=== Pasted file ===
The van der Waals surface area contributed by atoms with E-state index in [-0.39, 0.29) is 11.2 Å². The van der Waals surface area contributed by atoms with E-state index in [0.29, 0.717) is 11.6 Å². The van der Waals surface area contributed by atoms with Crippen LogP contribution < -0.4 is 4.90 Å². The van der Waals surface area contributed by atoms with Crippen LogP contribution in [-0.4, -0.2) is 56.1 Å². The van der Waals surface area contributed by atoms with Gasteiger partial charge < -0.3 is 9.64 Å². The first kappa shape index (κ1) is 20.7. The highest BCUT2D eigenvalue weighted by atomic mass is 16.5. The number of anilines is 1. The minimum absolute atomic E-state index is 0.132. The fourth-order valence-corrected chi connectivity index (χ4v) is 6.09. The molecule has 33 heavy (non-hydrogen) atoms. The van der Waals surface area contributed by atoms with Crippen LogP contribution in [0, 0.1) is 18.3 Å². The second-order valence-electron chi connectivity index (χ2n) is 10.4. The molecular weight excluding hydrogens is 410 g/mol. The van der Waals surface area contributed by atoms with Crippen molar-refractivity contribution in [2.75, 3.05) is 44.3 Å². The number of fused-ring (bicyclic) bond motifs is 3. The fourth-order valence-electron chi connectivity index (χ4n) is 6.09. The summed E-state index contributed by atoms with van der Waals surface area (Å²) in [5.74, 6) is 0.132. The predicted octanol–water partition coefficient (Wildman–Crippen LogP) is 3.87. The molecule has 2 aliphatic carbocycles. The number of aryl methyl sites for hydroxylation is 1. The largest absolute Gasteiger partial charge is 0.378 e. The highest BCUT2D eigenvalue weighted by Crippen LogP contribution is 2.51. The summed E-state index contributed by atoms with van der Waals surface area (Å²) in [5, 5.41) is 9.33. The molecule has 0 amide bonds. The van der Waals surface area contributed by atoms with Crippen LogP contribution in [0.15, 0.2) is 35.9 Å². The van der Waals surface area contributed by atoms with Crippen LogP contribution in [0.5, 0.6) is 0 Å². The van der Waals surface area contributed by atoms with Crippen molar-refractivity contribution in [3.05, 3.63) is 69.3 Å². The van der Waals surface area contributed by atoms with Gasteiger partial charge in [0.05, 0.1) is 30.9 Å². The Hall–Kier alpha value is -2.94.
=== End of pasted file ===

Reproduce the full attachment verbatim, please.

The van der Waals surface area contributed by atoms with E-state index in [-0.39, 0.29) is 11.2 Å². The van der Waals surface area contributed by atoms with E-state index in [0.29, 0.717) is 11.6 Å². The van der Waals surface area contributed by atoms with Crippen LogP contribution < -0.4 is 4.90 Å². The van der Waals surface area contributed by atoms with Crippen LogP contribution in [-0.4, -0.2) is 56.1 Å². The van der Waals surface area contributed by atoms with Gasteiger partial charge < -0.3 is 9.64 Å². The first kappa shape index (κ1) is 20.7. The highest BCUT2D eigenvalue weighted by atomic mass is 16.5. The number of anilines is 1. The minimum absolute atomic E-state index is 0.132. The fourth-order valence-corrected chi connectivity index (χ4v) is 6.09. The molecule has 33 heavy (non-hydrogen) atoms. The van der Waals surface area contributed by atoms with Crippen LogP contribution in [0, 0.1) is 18.3 Å². The second-order valence-electron chi connectivity index (χ2n) is 10.4. The molecular weight excluding hydrogens is 410 g/mol. The van der Waals surface area contributed by atoms with Crippen molar-refractivity contribution in [2.75, 3.05) is 44.3 Å². The number of fused-ring (bicyclic) bond motifs is 3. The fourth-order valence-electron chi connectivity index (χ4n) is 6.09. The summed E-state index contributed by atoms with van der Waals surface area (Å²) in [5.74, 6) is 0.132. The predicted octanol–water partition coefficient (Wildman–Crippen LogP) is 3.87. The molecule has 2 aliphatic carbocycles. The number of aryl methyl sites for hydroxylation is 1. The largest absolute Gasteiger partial charge is 0.378 e. The highest BCUT2D eigenvalue weighted by Crippen LogP contribution is 2.51. The summed E-state index contributed by atoms with van der Waals surface area (Å²) in [5, 5.41) is 9.33. The molecule has 0 amide bonds. The van der Waals surface area contributed by atoms with Crippen LogP contribution in [0.15, 0.2) is 35.9 Å². The van der Waals surface area contributed by atoms with Crippen LogP contribution in [0.5, 0.6) is 0 Å². The van der Waals surface area contributed by atoms with Crippen molar-refractivity contribution in [3.05, 3.63) is 69.3 Å². The van der Waals surface area contributed by atoms with Gasteiger partial charge in [0.05, 0.1) is 30.9 Å². The Hall–Kier alpha value is -2.94.